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Tennis unlikely to get serve and volley GS champion: Henman

Sentinel Digital DeskBy : Sentinel Digital Desk

  |  12 Feb 2016 12:00 AM GMT

New Delhi, Feb 11: The gradual slowing of playing surfaces, which has prompted players to adopt a pro-backline approach, means tennis is unlikely to get a serve and volley champion any time soon, bemoans former British No.1 Tim Henman.

A serve and volleyer at heart, Henman reached the Wimbledon semi-fils four times and was a good exponent of that particular style of play. It was still prevalent during his playing days in the 1990s and early 2000s, but since his retirement in 2007, a uniform hard-hitting, baseline approach has become a norm of sorts.

It is this one dimensiolity of contemporary tennis that hurts the former World No.4, but he accepts that it is unlikely to change any time soon with budding players inclined to follow suit.

“Yeah, the serve and volley game is dying, you know the surfaces are a lot slower now. The players come to the net less. So they don’t develop those skills at a young age. So on the circuit they serve and volley a lot less,” Henman told IANS in an interview, on the sidelines of the “Road to Wimbledon” programme, a tourment for Under-14 players here.

“Probably not. We won’t get a serve and volley champion. Not any time soon,” he added, when prodded to predict the future of the endangered style.

He is not the only one, however, to voice concerns about the predicament staring at tennis. His one-time adversary, 14-time Major champion Pete Sampras, against whom he lost two successive Wimbledon semi-fils in 1998 and ’99, has also earlier lamented the slow demise of the style among the current crop of players.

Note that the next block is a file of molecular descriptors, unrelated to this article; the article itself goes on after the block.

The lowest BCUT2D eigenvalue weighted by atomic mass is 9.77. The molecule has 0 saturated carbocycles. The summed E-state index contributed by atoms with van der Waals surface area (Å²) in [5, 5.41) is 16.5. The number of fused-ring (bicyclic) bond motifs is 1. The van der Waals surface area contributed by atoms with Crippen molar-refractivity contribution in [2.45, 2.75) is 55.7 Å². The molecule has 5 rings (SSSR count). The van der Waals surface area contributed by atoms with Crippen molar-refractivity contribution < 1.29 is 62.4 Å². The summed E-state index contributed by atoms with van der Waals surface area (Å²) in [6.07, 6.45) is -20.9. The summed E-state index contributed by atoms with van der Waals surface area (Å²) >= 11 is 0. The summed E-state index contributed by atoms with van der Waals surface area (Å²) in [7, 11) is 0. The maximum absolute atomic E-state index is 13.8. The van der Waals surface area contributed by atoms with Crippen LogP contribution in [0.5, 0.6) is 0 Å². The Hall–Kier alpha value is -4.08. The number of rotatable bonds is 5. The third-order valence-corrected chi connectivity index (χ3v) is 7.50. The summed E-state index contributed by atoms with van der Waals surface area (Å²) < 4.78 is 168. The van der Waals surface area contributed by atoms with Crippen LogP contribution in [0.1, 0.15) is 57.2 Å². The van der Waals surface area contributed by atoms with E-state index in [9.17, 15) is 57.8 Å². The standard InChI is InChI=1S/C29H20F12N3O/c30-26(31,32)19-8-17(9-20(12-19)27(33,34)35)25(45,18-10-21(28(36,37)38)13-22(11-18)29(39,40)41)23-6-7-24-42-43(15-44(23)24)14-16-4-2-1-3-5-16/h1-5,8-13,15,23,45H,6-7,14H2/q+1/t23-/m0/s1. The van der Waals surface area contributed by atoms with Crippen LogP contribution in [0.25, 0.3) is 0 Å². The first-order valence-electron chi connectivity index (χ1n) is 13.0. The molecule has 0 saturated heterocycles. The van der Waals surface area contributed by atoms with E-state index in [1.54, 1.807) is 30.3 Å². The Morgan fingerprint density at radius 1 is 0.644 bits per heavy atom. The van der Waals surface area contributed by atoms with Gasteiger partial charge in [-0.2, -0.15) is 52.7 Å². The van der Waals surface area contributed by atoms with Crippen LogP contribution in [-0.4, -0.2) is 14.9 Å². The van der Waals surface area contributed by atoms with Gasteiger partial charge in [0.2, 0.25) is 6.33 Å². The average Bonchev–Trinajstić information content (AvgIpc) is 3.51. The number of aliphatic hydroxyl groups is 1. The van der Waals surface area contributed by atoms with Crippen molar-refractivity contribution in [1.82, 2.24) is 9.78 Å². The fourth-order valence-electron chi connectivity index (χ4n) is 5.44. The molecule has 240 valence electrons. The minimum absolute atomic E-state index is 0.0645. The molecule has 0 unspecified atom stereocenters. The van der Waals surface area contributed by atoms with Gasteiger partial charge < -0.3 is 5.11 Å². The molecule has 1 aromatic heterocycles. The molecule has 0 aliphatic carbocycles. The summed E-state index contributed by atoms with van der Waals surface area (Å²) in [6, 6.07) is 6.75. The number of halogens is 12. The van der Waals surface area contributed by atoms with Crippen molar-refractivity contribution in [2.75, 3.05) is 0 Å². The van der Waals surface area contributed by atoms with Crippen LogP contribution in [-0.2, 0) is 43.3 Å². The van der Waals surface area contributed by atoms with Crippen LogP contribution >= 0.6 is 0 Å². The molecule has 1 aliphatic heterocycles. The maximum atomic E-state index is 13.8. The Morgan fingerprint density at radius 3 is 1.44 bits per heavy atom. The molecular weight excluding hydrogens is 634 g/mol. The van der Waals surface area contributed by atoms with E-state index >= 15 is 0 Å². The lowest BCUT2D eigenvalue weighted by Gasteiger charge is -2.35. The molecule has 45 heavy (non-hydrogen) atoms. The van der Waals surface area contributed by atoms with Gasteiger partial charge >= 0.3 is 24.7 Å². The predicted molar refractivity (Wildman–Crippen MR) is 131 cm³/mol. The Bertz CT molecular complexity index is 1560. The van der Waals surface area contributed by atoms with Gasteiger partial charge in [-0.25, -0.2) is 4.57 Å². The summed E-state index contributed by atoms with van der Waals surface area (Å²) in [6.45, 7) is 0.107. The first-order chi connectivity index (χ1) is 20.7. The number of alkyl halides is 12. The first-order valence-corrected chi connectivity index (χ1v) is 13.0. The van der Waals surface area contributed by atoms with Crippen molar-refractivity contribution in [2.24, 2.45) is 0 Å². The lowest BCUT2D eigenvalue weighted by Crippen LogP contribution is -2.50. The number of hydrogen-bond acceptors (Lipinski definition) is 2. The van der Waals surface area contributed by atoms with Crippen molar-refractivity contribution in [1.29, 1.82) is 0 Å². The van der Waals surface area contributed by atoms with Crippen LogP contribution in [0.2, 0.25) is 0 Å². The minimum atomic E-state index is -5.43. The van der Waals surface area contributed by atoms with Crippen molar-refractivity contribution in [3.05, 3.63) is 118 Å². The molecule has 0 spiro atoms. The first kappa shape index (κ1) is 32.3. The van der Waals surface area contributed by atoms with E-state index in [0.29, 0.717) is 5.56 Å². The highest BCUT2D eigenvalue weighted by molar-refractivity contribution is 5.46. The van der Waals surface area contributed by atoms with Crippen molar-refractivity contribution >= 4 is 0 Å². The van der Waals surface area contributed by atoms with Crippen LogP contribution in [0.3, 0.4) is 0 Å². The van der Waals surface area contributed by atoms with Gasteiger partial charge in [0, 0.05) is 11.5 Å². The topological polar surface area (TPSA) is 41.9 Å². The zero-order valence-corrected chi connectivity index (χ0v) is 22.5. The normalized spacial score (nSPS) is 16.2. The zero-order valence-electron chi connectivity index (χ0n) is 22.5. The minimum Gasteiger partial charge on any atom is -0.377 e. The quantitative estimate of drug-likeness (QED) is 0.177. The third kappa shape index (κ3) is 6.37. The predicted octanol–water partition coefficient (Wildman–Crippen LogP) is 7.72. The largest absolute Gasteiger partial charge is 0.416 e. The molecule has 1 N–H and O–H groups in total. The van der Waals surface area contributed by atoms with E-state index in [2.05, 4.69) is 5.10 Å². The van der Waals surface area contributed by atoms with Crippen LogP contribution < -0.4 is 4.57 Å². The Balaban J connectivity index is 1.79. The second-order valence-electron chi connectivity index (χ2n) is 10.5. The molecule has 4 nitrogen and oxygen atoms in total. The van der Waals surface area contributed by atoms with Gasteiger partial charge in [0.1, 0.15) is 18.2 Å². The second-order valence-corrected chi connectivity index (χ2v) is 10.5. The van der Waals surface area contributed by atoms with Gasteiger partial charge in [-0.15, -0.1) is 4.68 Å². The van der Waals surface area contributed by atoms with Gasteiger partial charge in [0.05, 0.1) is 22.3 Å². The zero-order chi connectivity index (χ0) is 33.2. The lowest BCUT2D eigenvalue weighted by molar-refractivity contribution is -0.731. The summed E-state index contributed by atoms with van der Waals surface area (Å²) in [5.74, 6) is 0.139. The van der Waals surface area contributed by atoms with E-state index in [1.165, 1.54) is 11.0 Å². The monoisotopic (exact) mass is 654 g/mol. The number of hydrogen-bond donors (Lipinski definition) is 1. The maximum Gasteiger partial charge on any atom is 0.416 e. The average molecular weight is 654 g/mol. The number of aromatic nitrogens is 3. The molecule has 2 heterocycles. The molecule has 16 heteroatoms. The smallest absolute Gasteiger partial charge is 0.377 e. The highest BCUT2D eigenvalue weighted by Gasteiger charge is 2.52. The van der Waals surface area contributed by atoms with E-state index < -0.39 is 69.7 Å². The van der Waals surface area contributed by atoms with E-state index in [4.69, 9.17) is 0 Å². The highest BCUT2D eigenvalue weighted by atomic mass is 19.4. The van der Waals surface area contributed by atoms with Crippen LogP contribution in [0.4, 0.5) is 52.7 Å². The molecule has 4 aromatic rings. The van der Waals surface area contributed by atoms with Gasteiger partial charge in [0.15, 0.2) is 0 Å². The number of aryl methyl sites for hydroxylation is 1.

Henman feels the homogeneous slow ture of tennis surfaces globally has contributed to it as it affects the overall development of a player, discouraging forward movement, adding they could only benefit from playing in non-identical surfaces.

The 41-year-old is, however, curious to see the extent of domince reigning top ranker Novak Djokovic has on the circuit. It is the Serbian’s “effectiveness” that sets him apart and Henman is curious how many more Grand Slam trophies he can win.

“He has already won 11 Grand Slams. It will be interesting to see how many more he can win in the future,” he says.

He concedes that Djokovic doesn’t have any evident visible weakness in his game. But irrespective of the 28-year-old’s formidability, he is unwilling to dub him the most complete player ever.

“No, he is not the most complete player ever. He might be one of the most effective players. I think his every aspect of his game is so advanced and so athletic. He is very solid from the back of the court, one of the best ever. He makes so few unforced errors,” the six-time Grand Slam semi-filist said.

These attributes have made Djokovic almost “unbeatable” at the moment, and the Serbian star is unlikely to alter his hugely successful style. But Henman would still love to see him come to the net more often, which would test his weaker volleys. IANS

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